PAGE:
by Jenn Rice
Morning buns with coffee or tea is the perfect way to start any day. They’re simultaneously sweet, salty, crisp and chewy, and in a category of their own. But they often get tossed into a group of anything sweet that’s served in the a.m. Contrary to what many will tell you, a morning bun is not a sticky bun. Or a cinnamon roll. Or a muffin. Or just any pastry with cream slathered on top. Do not believe these things. They’re a far cry from the truth.
A morning bun is composed of croissant dough that’s buttery, flaky, and topped with cinnamon, sugar, and sometimes citrus zest, making them a little doughier and chewier than a croissant. It’s as if a croissant, a cinnamon roll, and a muffin had a baby, making it the ultimate pastry. “I love cinnamon and orange together, and the way those simple ingredients combine to make a buttery caramel when baked is irresistible,” says Elisabeth Prueitt, pastry chef and co-founder of Tartine Bakery.
Pastry chefs are also known to add a few extra additions in the end to set their creations apart from others. Regardless, the elusive morning bun is in a class of its own. Here’s what you need to know, plus a few popular spots around the country to seek one out.
It’s a no-frills bun.
It’s a no-frills kind of pastry, and we’re OK with that. “No caramel sauce, no icing—it’s just a delicious dough with hundreds of layers of butter and dough with a thin layer of vanilla sugar and orange zest,” says Ellen King, co-owner and head baker at Hewn. “Sometimes the most delicious things hide in plain sight.”
It’s more satisfying than a cinnamon roll.
“I think people are immediately attracted to the ooey, gooey frosting of some cinnamon rolls and sticky buns which is visually enticing, but the simplicity of a simple morning bun really can’t be beat,” says Ali Cohane, owner of Persephone Bakery. “With a frosted roll, you get that immediate gratification of a rush of sugar, but there is no balance and it quickly becomes cloying—while a morning bun has the best balance of sweet and buttery.”
It’s like two pastries in one.
It’s like experiencing a cinnamon roll and a croissant in one easy bite. “It’s not overly sweet and the balance of the crispy with the gooey interior makes you feel like you’re eating something two different pasties in one,” King says.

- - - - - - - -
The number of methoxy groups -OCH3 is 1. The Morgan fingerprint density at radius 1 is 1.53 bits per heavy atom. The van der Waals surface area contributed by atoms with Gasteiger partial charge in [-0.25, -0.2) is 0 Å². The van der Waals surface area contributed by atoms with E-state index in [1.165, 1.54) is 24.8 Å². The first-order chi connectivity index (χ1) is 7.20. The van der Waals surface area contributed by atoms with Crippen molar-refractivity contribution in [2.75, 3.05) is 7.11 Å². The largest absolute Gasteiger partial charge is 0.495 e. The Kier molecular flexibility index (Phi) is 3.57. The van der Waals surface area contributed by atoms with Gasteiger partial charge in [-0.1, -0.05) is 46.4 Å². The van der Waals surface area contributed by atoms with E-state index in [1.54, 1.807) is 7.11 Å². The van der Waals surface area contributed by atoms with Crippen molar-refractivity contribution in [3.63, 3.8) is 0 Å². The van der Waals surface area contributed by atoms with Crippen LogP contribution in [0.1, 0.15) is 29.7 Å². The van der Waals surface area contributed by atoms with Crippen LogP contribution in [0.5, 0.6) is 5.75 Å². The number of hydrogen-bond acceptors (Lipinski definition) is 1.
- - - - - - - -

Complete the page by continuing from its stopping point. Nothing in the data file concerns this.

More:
Its texture is out of this world.
Love the texture of a croissant? It gets better with a morning bun and you’ll experience several textures within each bite. “[It’s] crispy and flaky on the outside, and chewy and soft as you move inward,” Cohane says. “The evolution of the texture throughout the bun is absolutely what I love about the pastry—and the roll of cinnamon and sugar adds just the perfect bit of sweetness to contrast the buttery roll.”
Eat it however you please.
There’s no right or wrong way, but the pros weigh in on how to devour the beloved pastry. “It starts with deciding to either take a big bite into it, or peel the outside layer and eat it while slowly unrolling it,” says King. “The outside is crispy and flaky, and as you work your way to the middle, it becomes sweet and tender with a delicious gooey dough.”
The center bite is the best part.
Cohane says that the center part is not to miss. “I don’t think I’m unusual when I say I can’t wait for that last center bite with lots of cinnamon chewiness, but it’s not as good without the contrast of the perfectly flaky outside,” she says. “And, as opposed to its iced sibling, it’s not sickening sweet so you don’t feel like you need a nap after eating one.”
Where to devour them right now:
Hewn (Evanston, Illinois)
“Every bakery adds a little different twist to their morning buns,” says King, of her buns, which are rolled in vanilla sugar with flecks of lemon zest. During the holidays, the bakery implements a “Take and Bake Morning Buns” offering, allowing pastry fans to bake the pastries at home and fill their homes with the delicious smell.
Read more at